Autumn Falls @ L'Entrepot - Arlon (be)
Le Brass - Brussels (be)
4AD - Diksmuide (be)
Glimps Festival / Bar Des Amis - Gent (be)
Fai Baba’s given name? It doesn’t really matter. What we do know is that he’s an impostor.
“I have many names”, he says with a playful smirk.
One finds oneself wanting to believe anything he says. There’s a dangerous charm that surrounds him.
His new album Sad & Horny sounds like something straight out of LA Psych-Land. And that’s just the record. Onstage, Fai Baba always lets his music take shape spontaneously, according to the situation – either solo, as a duo, or with a band.
And this will occasionally send him off to dizzying heights, with only the cable of the guitar and its need for power and amplification keeping him anchored – not necessarily to the ground, but definitely somewhere within the city. Then again, the music also has a strong Deep South, countryside feel to it. Fai Baba has been at this for a while now. Including Sad & Horny, five albums have been released under his moniker since 2010; first, three releases the artist himself refers to as “weird” (main ingredients: drum loops, cassette recorders, and isolation), then one album recorded with a full band, and now Sad & Horny. The songs took their time to develop, but still sound refreshingly off-the-cuff, and even though they all share the same level of intensity, each one explores an entirely different mood. The very title of the album reflects this, since it offsets brooding, melancholy numbers written by Fai Baba himself against the bulk of the album that follows an altogether different energy.
This isn’t the singer/guitarist’s sole responsibility. The record owes much of its charming and ever-confident pace to the fact that in early 2016, Domi Chansorn was invited on board. With up to thirty gigs a month, he is one of the busiest drummers around, and according to his own statement, he doesn’t play rhythm; he plays music. Maybe that’s why the six songs he co-produced with Fai Baba sound more “horny” than “sad”, giving the album an exciting inner tension. It’s obvious that two soul mates have met here to create rock-solid sounds, but also to let them develop in the moment, keep them flexible, and to understand them as living things that in turn can be influenced by the audience – no matter whether there’s only a guitar on stage, or drums, or even a bass and a piano. Thus, the cover photo shows the two as musical partners: Chansorn with a keen glance, and Fai Baba like a young Chet Baker.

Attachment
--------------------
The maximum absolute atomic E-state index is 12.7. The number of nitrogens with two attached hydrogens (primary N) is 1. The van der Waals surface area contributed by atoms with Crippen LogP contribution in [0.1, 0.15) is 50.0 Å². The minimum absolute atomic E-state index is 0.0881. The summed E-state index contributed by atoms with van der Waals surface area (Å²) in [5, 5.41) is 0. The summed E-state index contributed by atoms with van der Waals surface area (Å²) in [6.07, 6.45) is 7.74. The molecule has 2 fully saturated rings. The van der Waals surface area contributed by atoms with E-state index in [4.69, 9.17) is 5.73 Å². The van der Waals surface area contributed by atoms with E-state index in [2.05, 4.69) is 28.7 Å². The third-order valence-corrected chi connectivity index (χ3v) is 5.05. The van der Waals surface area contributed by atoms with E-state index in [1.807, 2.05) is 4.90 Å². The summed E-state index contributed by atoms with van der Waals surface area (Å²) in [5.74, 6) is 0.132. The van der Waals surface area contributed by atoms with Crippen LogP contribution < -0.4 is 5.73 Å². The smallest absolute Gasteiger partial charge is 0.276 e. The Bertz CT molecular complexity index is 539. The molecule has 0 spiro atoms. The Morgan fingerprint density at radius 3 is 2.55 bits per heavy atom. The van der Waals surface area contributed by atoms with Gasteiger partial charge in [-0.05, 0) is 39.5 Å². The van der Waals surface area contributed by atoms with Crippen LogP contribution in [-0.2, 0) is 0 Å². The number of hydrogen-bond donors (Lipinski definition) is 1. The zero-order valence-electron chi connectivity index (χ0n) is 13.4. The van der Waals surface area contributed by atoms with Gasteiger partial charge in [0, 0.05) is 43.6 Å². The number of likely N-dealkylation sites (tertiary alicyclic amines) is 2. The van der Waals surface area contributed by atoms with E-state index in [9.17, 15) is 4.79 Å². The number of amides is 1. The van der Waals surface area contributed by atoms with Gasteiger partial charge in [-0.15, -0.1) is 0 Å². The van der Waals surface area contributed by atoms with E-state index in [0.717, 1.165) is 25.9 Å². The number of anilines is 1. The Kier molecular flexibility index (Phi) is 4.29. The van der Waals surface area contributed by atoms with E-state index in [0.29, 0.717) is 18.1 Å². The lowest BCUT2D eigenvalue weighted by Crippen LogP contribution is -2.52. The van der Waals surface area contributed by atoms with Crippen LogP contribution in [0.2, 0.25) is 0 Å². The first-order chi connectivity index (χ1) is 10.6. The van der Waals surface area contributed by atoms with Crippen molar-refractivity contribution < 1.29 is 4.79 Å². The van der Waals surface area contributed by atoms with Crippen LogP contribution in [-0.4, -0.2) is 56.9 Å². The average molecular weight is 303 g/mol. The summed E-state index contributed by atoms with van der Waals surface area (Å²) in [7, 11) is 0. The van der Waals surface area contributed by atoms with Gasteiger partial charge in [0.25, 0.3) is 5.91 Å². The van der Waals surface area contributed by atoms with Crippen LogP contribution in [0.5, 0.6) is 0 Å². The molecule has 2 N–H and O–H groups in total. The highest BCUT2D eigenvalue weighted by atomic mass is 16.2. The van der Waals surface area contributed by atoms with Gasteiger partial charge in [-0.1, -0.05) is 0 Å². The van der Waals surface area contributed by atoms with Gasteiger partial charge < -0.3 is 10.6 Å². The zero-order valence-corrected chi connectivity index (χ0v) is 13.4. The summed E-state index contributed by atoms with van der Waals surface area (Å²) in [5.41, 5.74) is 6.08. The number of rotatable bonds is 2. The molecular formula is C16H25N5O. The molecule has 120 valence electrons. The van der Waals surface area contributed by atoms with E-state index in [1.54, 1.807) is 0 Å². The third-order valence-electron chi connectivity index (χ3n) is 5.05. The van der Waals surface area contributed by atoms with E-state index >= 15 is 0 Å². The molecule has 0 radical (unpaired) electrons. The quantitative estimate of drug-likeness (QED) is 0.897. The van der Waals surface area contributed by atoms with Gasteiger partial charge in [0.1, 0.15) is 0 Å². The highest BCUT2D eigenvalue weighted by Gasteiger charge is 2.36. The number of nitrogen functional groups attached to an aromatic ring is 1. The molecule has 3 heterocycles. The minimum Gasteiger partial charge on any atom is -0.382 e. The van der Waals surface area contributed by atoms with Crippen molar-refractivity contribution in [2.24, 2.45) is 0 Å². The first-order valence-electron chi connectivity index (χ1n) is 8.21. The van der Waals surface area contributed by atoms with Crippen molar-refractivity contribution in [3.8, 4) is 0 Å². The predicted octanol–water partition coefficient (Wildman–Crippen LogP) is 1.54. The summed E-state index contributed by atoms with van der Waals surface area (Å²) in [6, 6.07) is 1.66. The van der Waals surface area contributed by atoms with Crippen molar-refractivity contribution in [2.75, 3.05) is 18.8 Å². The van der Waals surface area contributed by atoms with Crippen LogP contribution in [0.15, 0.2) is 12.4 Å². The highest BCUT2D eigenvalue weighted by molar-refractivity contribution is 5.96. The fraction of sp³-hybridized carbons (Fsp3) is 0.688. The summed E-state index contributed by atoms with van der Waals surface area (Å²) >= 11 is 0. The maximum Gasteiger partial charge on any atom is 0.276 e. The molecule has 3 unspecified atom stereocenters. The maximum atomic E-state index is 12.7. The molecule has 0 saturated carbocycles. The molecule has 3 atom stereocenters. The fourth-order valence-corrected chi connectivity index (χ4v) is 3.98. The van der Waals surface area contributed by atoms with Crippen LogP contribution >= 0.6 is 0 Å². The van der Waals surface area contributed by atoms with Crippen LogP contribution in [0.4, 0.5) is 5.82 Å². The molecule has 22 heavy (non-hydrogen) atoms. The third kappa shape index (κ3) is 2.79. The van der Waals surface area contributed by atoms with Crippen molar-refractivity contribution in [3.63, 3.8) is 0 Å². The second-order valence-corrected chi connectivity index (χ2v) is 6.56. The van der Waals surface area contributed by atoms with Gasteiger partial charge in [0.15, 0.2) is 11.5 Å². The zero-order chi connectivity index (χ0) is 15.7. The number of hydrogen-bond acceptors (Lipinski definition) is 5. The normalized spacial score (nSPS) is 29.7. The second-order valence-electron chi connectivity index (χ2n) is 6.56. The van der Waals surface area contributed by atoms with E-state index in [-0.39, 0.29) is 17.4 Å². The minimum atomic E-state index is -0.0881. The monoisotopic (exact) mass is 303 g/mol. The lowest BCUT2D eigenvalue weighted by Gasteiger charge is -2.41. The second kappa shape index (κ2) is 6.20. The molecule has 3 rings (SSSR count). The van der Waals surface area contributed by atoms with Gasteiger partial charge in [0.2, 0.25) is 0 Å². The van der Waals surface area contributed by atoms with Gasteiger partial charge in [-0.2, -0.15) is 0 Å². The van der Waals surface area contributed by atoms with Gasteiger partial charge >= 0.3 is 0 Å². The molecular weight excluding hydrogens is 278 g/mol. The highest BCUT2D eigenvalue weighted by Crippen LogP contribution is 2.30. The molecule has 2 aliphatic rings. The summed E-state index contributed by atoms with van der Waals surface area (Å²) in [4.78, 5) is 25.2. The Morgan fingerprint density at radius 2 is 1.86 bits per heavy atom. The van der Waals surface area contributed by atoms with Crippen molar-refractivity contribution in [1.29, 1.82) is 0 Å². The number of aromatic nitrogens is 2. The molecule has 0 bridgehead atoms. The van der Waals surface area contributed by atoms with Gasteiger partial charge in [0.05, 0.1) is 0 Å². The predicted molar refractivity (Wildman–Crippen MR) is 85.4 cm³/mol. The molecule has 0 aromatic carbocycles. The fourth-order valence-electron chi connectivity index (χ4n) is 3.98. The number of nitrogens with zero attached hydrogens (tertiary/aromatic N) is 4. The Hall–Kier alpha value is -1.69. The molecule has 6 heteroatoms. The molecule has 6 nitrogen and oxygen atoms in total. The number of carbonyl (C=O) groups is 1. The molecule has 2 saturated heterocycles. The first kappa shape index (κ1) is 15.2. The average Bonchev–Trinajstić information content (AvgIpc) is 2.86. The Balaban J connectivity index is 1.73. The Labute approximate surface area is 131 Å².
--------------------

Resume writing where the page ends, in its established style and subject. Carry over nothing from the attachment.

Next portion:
Sad & Horny started out as a planned cooperation with a filmmaker, and the songs drew inspiration from film noir and road movie atmospheres. The film never got made, but the music remains: against a backdrop of drugged-up repetition, reverberating guitars you can almost reach out and touch (Find Me A Woman), and echoes of Jeff Buckley (Nobody But You), it hauntingly floats between Iggy/Bowie and the stylistic single-mindedness of ‘Deer hunter’ (Don’t Belong Here), the driving and progressive dynamics of Klaus Dinger (Can’t Get Over You), and an undeniable touch of the Beatles (Geographical Tongue). All of which makes us eternally grateful that Fai Baba never studied business administration. But it’s the
closing song, Straight Man that leaves us grinning with enthusiasm:
This son of a gun will even turn you on to Chris Isaak!